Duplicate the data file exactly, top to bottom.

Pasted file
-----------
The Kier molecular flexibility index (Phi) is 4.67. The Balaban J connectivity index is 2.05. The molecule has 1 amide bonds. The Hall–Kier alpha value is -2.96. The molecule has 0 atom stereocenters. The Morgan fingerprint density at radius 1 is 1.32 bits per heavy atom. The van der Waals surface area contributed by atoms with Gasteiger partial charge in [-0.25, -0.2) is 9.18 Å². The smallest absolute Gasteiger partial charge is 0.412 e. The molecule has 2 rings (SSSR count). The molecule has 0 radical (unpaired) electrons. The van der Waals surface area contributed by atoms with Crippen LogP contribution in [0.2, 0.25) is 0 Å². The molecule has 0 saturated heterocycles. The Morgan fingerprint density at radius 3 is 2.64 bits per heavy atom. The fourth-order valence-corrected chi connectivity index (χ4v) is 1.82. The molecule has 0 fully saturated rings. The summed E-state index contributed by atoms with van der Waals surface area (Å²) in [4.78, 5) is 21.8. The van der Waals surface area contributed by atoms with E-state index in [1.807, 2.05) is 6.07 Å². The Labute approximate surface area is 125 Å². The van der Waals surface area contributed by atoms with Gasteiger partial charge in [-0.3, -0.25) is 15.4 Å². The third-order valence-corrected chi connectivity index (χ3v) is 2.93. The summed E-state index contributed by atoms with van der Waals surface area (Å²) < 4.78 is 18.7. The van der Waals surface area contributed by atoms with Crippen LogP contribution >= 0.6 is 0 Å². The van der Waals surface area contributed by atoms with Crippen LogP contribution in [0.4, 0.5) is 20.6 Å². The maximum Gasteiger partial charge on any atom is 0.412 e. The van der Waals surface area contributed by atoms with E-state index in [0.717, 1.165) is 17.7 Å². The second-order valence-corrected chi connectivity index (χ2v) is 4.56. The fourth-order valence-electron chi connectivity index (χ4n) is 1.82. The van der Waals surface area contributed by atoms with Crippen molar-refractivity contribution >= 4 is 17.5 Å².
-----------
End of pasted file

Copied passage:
The Kier molecular flexibility index (Phi) is 4.67. The Balaban J connectivity index is 2.05. The molecule has 1 amide bonds. The Hall–Kier alpha value is -2.96. The molecule has 0 atom stereocenters. The Morgan fingerprint density at radius 1 is 1.32 bits per heavy atom. The van der Waals surface area contributed by atoms with Gasteiger partial charge in [-0.25, -0.2) is 9.18 Å². The smallest absolute Gasteiger partial charge is 0.412 e. The molecule has 2 rings (SSSR count). The molecule has 0 radical (unpaired) electrons. The van der Waals surface area contributed by atoms with Crippen LogP contribution in [0.2, 0.25) is 0 Å². The molecule has 0 saturated heterocycles. The Morgan fingerprint density at radius 3 is 2.64 bits per heavy atom. The fourth-order valence-corrected chi connectivity index (χ4v) is 1.82. The molecule has 0 fully saturated rings. The summed E-state index contributed by atoms with van der Waals surface area (Å²) in [4.78, 5) is 21.8. The van der Waals surface area contributed by atoms with E-state index in [1.807, 2.05) is 6.07 Å². The Labute approximate surface area is 125 Å². The van der Waals surface area contributed by atoms with Gasteiger partial charge in [-0.3, -0.25) is 15.4 Å². The third-order valence-corrected chi connectivity index (χ3v) is 2.93. The summed E-state index contributed by atoms with van der Waals surface area (Å²) < 4.78 is 18.7. The van der Waals surface area contributed by atoms with Crippen LogP contribution >= 0.6 is 0 Å². The van der Waals surface area contributed by atoms with Crippen LogP contribution in [0.4, 0.5) is 20.6 Å². The maximum Gasteiger partial charge on any atom is 0.412 e. The van der Waals surface area contributed by atoms with E-state index in [0.717, 1.165) is 17.7 Å². The second-order valence-corrected chi connectivity index (χ2v) is 4.56. The fourth-order valence-electron chi connectivity index (χ4n) is 1.82. The van der Waals surface area contributed by atoms with Crippen molar-refractivity contribution >= 4 is 17.5 Å².